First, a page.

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How to Maintain Total Relaxation While Driving (Even If You Have a Commute From Hell)

Heavy traffic commute

Nope, it’s ain’t your favorite part of the workday. That’s for sure.

Congested traffic…it’s organized chaos. You attempt to maneuver your way out but it traps you.

Friendly motorists become rivals vying for position. Fighting their way forward as tempers flare.

Weird isn’t it? How most people change mindsets instantly. The moment they get in their car and onto the freeway…

A mental switch is flipped.

Game faces are slapped on. Aggression turned up skyhigh.

People cut you off almost clipping your car. It’s nothing personal, for them at least. But for you, it’s disrespectful.

No driving etiquette, no manners.

An hour slips by and you’re late. A cautious driver at your front is going slower than molasses.

You change lanes. Unknowingly in front of a tailgater outta hell. Big mistake.

Glancing at your rear view mirror, your stomach sinks. No matter how hard you hit the gas. He’s on you. So close, it feels like he’s in your back seat.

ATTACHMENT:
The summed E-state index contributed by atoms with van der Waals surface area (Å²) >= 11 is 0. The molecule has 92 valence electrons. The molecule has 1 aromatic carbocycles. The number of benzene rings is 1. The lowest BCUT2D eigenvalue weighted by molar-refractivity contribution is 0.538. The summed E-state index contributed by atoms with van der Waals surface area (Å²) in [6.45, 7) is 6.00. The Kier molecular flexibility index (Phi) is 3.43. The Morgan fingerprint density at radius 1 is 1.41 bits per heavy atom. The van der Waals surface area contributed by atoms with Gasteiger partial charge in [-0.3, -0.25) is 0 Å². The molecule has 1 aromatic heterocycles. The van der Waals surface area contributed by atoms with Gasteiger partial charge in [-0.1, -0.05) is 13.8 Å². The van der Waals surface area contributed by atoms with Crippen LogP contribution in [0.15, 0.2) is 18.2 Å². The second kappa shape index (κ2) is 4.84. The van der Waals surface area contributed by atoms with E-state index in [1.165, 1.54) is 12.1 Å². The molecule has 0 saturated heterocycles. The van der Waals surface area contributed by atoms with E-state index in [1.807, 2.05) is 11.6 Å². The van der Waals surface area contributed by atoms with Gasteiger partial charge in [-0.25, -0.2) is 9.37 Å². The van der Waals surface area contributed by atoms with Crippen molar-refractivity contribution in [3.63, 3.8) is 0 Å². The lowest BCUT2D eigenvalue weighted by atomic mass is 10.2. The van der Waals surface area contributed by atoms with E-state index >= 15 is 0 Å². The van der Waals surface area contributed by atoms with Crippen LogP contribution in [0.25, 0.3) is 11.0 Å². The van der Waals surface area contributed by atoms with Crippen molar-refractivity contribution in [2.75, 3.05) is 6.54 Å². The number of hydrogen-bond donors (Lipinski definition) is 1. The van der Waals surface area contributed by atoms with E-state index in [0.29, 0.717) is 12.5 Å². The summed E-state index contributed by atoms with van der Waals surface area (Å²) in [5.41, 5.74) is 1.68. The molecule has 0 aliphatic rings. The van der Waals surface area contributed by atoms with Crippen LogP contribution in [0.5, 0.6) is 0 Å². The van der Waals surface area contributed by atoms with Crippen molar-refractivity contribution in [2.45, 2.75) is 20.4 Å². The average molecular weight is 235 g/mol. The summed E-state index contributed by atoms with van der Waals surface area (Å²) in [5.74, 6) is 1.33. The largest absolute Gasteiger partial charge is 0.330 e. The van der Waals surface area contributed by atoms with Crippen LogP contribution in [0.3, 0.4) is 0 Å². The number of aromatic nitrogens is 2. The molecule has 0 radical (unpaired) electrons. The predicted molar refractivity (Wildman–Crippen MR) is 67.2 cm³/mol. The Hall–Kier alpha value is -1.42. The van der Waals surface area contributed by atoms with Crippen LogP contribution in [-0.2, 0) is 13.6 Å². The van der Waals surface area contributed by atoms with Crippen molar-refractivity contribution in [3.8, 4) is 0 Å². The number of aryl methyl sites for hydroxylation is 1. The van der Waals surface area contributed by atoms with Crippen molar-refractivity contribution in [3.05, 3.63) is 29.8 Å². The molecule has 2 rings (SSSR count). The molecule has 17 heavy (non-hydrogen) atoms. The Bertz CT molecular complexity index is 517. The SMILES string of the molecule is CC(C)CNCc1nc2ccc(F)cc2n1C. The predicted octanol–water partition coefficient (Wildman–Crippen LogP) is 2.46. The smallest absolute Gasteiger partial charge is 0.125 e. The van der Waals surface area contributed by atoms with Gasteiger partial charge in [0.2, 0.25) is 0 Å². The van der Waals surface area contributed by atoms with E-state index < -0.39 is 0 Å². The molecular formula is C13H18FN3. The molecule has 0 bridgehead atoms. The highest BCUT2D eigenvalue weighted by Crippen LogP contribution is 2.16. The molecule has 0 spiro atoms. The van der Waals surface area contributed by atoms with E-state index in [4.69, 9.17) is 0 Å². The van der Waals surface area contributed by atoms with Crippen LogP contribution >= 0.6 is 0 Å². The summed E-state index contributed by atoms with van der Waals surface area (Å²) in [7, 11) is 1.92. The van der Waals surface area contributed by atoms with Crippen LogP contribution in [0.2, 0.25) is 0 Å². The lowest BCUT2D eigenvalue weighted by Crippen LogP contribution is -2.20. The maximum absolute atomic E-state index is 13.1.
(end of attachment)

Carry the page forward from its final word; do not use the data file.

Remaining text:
You need a solution for your travel woes.

But you hate carpooling or taking the train. You can’t leave before rush hour because of your rigid schedule.

But what if there’s a way to mentally deal with this crisis now? Maybe even prevent your feathers from being ruffled so easily?

Impossible you say?

It’s possible my friend.

And it’s easier than you think.

Stop Suffocating Yourself

If you haven’t done so already, consider this a prerequisite.

Breathing. Nope, not rapid-fire breathing that makes you dizzy.

But slow deep calculated breaths.

The moment you’re agitated, air is significantly cut off. Like an obstructed windpipe.

Breathing becomes abbreviated and restricted. Like you’re not moving your diaphragm.

Nothing flows. So whatever hopeless state you’re in remains stuck.

But breathe properly, and a wonderful thing happens.

Deep breathing triggers the vagus nerve. A nerve that helps put our nervous system in check. It lowers the heart rate, relaxes the muscles and most importantly…

Stops your mind from racing so you’ll be more level-headed.

Precisely what’ll help in a long tiring commute.

Don’t Have Patience

Huh, what?

Patience implies you have a fuse. Some people have short fuses. Some long.